Unspoken tensions and inexpressible disappointment dominate William Trevor’s novels and short stories. Featuring the failure of ordinary dreams in ordinary worlds, Trevor’s fiction delineates the sometimes excruciating lines his characters thread in making conservative decisions blocking pathways to freedom, inhibition and romantic love in favor of safe personal worlds. The strength it takes to make these decisions as well as the fear that motivates them are characteristic of Trevor’s writing as a balanced exploration of the tenderness and cruelty of humanity in the everyday.
Trevor’s novella Love and Summer sees protagonist Elllie abandon an opportunity of romantic love with a travelling photographer for a life of tender security with a local farmer. The middle-aged protagonist of A Bit on The Side also leaves romance behind her in the foyer of a cinema for a life of singular independence. Faced with the charm offensive of a man lacking any authentic substance, she chooses to return home abandoning the experiences that had seemed possible in the early evening.
In many ways leaving the possibilities romance seems to proffer highlights her strength and independence. However, the reader is also left with a suggestion of loss and loneliness that is tragic in its frequent ordinariness. Similarly, The Piano Tuner’s Wives traces how the haunting loss of romantic love forty years before the story takes place erodes the Piano Tuner’s second marriage. The unsustainable ghosting of the marriage by a decision made almost a half century before leads to a gradual and irreversible loss of love. It is perhaps through this slow inquiry into characters’ actions that Trevor threads an appreciation of humanity across his writing.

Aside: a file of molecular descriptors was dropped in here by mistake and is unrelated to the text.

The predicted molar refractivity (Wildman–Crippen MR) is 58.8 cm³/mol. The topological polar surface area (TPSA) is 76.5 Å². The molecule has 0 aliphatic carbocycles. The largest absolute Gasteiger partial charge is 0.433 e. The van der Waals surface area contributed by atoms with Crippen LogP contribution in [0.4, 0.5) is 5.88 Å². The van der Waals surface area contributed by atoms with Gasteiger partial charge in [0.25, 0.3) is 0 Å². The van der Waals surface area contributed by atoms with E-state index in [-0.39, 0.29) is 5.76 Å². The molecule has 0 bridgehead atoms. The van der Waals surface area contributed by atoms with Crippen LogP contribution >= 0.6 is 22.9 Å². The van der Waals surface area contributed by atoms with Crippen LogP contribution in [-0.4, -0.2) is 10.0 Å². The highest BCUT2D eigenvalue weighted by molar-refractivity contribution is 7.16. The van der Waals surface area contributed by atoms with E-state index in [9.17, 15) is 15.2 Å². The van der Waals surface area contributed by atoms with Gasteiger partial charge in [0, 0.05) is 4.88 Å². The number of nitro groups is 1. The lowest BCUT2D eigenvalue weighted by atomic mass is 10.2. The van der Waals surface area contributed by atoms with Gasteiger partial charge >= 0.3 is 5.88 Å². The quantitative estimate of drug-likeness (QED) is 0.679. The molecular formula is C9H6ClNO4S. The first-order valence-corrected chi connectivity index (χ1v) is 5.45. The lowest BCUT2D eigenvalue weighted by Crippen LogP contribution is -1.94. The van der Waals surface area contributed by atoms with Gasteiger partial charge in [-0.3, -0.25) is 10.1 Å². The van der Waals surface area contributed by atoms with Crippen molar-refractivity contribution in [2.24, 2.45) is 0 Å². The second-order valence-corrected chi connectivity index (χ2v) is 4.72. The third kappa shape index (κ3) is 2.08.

Trevor’s novel The Story of Lucy Gault explores the tragedy of unrewarded bravery. Choosing to stay in the family home after it has come under threat from local rebels during the War of Independence, Lucy is bound to the house by her past love for whom she has waited since the end of the World War One. Remaining in Wexford after her parents move away leaves Lucy facing a life of indefinite and isolated loneliness.
As the daughter of the local Anglo-Irish family, she signals the end of the family’s line and the end of the Anglo-Irish in the area echoing a past soon set to disappear. Lost romantic love and failed dreams, the stuff of mundane tragedy, become the closed cage in which Lucy is bound to wait until her tragic death. Taken by or given to the sea, Lucy misses the return of her first and only love by the shortest of time periods, leaving the novel’s conclusion bereft of joy and in mourning for Lucy’s loss and, indeed, the broader loss her tragic ending signals. In tune with the quite grind of a life of loneliness, The Story of Lucy Gault is testament to Trevor’s capacity to humanise tragic loss that can be overlooked for its ordinary frequency.